Back in December 2012, I penned this post titled You can’t read the label from inside the bottle, which highlighted the danger of getting bogged downed in the details instead of seeking a big picture view Recently, I observed an interaction between a supervisor and one of his employees that brought this issue to mind once again. In this case, the supervisor was struggling between his identity as an analyst versus leader.
This particular supervisor had come up through the ranks in this process-oriented team, and was an expert on the detailed ins-and-outs of the department’s responsibilities. When there were issues in his area, he easily and (very) quickly could get down to the nuts-and-bolts of the problem, a huge asset to the ongoing operations of the department. But this very strength also meant that he found it almost impossible to pull himself out of the details and focus on the strategy, the big picture. Because of his tendency to be an analyst, he found it very difficult to be a leader. And ultimately, this was to the detriment of his department.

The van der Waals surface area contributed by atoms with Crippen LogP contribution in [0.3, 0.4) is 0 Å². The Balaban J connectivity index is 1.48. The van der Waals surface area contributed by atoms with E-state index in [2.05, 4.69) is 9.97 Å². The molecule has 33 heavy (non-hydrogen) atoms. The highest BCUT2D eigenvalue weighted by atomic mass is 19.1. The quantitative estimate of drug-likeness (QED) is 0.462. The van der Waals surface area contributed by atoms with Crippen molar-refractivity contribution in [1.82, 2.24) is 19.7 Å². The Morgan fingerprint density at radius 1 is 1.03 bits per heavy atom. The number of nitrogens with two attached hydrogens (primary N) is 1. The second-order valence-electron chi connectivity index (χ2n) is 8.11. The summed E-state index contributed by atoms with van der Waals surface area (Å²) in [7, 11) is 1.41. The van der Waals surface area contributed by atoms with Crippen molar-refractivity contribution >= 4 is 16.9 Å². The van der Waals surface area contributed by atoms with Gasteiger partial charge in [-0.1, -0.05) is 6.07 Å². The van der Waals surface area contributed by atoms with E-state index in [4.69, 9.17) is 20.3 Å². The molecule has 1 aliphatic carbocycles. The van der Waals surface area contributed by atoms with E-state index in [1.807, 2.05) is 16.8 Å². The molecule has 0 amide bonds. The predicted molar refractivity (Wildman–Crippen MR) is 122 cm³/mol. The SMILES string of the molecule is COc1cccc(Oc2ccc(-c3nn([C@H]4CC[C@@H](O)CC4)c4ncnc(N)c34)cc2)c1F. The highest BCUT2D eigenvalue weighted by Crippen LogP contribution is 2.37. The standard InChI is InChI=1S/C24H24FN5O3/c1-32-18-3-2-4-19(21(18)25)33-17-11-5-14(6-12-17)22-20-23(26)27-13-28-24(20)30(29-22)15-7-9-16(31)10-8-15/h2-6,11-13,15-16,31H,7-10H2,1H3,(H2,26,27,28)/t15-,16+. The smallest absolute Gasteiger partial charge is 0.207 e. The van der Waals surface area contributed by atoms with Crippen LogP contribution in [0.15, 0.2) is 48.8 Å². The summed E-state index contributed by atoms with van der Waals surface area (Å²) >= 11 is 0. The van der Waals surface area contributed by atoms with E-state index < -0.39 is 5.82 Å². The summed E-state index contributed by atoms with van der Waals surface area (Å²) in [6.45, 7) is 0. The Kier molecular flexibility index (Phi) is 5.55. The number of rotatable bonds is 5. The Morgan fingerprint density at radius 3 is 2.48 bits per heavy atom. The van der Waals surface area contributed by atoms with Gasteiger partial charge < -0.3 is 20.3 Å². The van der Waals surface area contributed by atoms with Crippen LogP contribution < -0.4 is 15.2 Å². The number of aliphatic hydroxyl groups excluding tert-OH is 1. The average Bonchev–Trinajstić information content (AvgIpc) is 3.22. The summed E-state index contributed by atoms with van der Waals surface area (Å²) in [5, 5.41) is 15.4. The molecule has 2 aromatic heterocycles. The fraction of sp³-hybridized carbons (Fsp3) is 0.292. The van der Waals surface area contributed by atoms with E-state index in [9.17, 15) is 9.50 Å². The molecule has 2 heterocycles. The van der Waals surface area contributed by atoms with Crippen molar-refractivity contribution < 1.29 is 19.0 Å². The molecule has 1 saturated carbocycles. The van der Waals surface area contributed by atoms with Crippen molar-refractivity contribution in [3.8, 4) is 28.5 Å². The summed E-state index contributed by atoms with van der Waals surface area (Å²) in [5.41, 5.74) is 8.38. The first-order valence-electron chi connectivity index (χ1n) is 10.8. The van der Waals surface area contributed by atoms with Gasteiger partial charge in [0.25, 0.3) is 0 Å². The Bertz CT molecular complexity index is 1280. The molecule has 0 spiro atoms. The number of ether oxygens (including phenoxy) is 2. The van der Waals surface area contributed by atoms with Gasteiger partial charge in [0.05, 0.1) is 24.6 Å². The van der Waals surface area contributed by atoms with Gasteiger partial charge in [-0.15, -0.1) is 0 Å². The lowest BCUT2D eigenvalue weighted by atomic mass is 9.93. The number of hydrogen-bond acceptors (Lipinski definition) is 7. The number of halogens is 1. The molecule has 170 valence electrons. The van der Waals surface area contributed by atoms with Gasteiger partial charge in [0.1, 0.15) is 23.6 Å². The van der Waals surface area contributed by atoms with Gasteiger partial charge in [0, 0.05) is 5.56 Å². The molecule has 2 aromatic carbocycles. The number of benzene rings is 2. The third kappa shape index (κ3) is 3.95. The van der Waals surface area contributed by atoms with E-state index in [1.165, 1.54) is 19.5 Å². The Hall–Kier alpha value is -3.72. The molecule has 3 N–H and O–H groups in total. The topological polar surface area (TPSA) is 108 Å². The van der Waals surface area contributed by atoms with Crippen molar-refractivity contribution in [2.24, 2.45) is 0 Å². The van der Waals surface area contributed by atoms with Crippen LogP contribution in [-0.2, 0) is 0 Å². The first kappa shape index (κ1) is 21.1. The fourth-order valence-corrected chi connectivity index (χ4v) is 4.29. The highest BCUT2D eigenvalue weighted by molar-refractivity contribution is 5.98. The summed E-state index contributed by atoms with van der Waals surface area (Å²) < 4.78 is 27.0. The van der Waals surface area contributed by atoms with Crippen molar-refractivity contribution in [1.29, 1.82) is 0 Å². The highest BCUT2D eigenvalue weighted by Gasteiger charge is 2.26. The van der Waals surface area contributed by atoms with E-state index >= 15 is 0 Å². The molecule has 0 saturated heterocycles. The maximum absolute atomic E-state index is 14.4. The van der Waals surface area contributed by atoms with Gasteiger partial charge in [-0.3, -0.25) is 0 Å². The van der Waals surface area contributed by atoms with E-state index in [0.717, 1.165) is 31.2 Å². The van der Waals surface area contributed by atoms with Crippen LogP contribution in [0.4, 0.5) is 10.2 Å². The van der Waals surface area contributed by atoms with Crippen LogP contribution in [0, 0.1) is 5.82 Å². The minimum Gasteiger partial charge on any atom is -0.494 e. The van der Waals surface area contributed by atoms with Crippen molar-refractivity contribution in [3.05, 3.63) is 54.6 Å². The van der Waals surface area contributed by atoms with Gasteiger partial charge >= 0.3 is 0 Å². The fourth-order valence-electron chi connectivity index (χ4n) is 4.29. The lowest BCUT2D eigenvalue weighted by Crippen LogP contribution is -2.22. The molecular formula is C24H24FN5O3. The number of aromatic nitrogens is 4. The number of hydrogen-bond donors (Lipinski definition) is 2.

Even though he didn’t want to, he had several staff members who could take on the analyst role. But he was the only person on the team who could be the leader – who could assess the overall impact, communicate to stakeholders, authorize (or negotiate for) additional resources, and develop contingency plans – and with the best of intentions, he was failing in this role. This supervisor got caught in the trap that many managers and supervisors do – doing what came easily to him. Truth be told, focusing on the nitty-gritty was effortless, it was his area of comfort. Ironically though, his success as a leader lay in his ability to step outside his comfort zone and push himself into tasks that don’t come quite as naturally.
So, what about you? Do you find yourself struggling with the roles of analyst versus leader? How do you force yourself to make the shift? Please share.
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